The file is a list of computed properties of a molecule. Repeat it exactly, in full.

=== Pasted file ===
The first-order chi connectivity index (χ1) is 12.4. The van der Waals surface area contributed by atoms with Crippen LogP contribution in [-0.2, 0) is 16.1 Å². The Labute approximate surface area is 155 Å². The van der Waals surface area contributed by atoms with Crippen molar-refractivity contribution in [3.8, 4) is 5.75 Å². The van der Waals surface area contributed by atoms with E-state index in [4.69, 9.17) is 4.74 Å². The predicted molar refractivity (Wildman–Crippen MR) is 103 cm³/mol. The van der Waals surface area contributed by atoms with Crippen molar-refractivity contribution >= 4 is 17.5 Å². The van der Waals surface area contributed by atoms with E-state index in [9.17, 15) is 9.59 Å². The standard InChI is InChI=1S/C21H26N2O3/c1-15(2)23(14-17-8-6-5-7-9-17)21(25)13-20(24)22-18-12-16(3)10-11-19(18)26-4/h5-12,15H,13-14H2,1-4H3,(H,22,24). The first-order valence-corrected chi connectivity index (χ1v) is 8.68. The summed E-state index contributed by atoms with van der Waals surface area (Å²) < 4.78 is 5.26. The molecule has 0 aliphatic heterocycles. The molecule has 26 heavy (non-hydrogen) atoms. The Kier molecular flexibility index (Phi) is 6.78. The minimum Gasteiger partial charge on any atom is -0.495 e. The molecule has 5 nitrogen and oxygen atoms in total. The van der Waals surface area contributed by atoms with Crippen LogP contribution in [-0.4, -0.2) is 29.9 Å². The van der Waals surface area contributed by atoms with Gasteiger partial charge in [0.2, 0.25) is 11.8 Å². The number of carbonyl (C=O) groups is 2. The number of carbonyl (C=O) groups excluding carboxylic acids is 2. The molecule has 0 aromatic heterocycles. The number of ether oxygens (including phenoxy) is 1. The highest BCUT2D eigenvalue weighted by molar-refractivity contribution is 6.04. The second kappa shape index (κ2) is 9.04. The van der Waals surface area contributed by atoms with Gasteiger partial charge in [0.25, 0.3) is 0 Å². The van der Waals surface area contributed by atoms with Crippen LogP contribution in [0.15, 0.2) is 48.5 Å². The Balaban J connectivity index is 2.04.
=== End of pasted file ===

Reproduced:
The first-order chi connectivity index (χ1) is 12.4. The van der Waals surface area contributed by atoms with Crippen LogP contribution in [-0.2, 0) is 16.1 Å². The Labute approximate surface area is 155 Å². The van der Waals surface area contributed by atoms with Crippen molar-refractivity contribution in [3.8, 4) is 5.75 Å². The van der Waals surface area contributed by atoms with E-state index in [4.69, 9.17) is 4.74 Å². The predicted molar refractivity (Wildman–Crippen MR) is 103 cm³/mol. The van der Waals surface area contributed by atoms with Crippen molar-refractivity contribution >= 4 is 17.5 Å². The van der Waals surface area contributed by atoms with E-state index in [9.17, 15) is 9.59 Å². The standard InChI is InChI=1S/C21H26N2O3/c1-15(2)23(14-17-8-6-5-7-9-17)21(25)13-20(24)22-18-12-16(3)10-11-19(18)26-4/h5-12,15H,13-14H2,1-4H3,(H,22,24). The first-order valence-corrected chi connectivity index (χ1v) is 8.68. The summed E-state index contributed by atoms with van der Waals surface area (Å²) < 4.78 is 5.26. The molecule has 0 aliphatic heterocycles. The molecule has 26 heavy (non-hydrogen) atoms. The Kier molecular flexibility index (Phi) is 6.78. The minimum Gasteiger partial charge on any atom is -0.495 e. The molecule has 5 nitrogen and oxygen atoms in total. The van der Waals surface area contributed by atoms with Crippen LogP contribution in [-0.4, -0.2) is 29.9 Å². The van der Waals surface area contributed by atoms with Gasteiger partial charge in [0.2, 0.25) is 11.8 Å². The number of carbonyl (C=O) groups is 2. The number of carbonyl (C=O) groups excluding carboxylic acids is 2. The molecule has 0 aromatic heterocycles. The number of ether oxygens (including phenoxy) is 1. The highest BCUT2D eigenvalue weighted by molar-refractivity contribution is 6.04. The second kappa shape index (κ2) is 9.04. The van der Waals surface area contributed by atoms with Gasteiger partial charge in [0.25, 0.3) is 0 Å². The van der Waals surface area contributed by atoms with Crippen LogP contribution in [0.15, 0.2) is 48.5 Å². The Balaban J connectivity index is 2.04.